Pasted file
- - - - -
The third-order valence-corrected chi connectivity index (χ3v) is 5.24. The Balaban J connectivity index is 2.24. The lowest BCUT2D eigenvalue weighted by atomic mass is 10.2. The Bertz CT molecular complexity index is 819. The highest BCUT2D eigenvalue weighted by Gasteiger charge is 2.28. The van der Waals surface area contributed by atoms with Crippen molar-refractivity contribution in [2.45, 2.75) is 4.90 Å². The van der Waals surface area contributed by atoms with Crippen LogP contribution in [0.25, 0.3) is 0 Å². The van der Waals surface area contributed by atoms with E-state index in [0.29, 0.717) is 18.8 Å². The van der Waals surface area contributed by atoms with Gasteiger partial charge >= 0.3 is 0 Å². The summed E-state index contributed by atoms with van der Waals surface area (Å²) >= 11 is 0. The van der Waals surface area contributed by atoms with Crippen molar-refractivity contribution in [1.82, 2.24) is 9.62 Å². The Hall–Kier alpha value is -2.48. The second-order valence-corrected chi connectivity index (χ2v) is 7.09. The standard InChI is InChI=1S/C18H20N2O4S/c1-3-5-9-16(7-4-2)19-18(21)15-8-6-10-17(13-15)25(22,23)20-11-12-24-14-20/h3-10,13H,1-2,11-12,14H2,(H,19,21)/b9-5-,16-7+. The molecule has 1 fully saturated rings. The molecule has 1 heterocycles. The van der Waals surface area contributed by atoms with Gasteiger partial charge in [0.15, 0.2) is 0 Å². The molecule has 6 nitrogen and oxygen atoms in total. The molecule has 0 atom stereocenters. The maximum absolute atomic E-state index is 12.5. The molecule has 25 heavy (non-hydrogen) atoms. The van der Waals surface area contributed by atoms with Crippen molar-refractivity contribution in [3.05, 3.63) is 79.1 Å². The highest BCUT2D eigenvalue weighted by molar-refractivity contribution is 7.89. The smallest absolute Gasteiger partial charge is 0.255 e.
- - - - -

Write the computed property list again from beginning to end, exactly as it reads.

The third-order valence-corrected chi connectivity index (χ3v) is 5.24. The Balaban J connectivity index is 2.24. The lowest BCUT2D eigenvalue weighted by atomic mass is 10.2. The Bertz CT molecular complexity index is 819. The highest BCUT2D eigenvalue weighted by Gasteiger charge is 2.28. The van der Waals surface area contributed by atoms with Crippen molar-refractivity contribution in [2.45, 2.75) is 4.90 Å². The van der Waals surface area contributed by atoms with Crippen LogP contribution in [0.25, 0.3) is 0 Å². The van der Waals surface area contributed by atoms with E-state index in [0.29, 0.717) is 18.8 Å². The van der Waals surface area contributed by atoms with Gasteiger partial charge >= 0.3 is 0 Å². The summed E-state index contributed by atoms with van der Waals surface area (Å²) >= 11 is 0. The van der Waals surface area contributed by atoms with Crippen molar-refractivity contribution in [1.82, 2.24) is 9.62 Å². The Hall–Kier alpha value is -2.48. The second-order valence-corrected chi connectivity index (χ2v) is 7.09. The standard InChI is InChI=1S/C18H20N2O4S/c1-3-5-9-16(7-4-2)19-18(21)15-8-6-10-17(13-15)25(22,23)20-11-12-24-14-20/h3-10,13H,1-2,11-12,14H2,(H,19,21)/b9-5-,16-7+. The molecule has 1 fully saturated rings. The molecule has 1 heterocycles. The van der Waals surface area contributed by atoms with Gasteiger partial charge in [0.15, 0.2) is 0 Å². The molecule has 6 nitrogen and oxygen atoms in total. The molecule has 0 atom stereocenters. The maximum absolute atomic E-state index is 12.5. The molecule has 25 heavy (non-hydrogen) atoms. The van der Waals surface area contributed by atoms with Crippen molar-refractivity contribution in [3.05, 3.63) is 79.1 Å². The highest BCUT2D eigenvalue weighted by molar-refractivity contribution is 7.89. The smallest absolute Gasteiger partial charge is 0.255 e.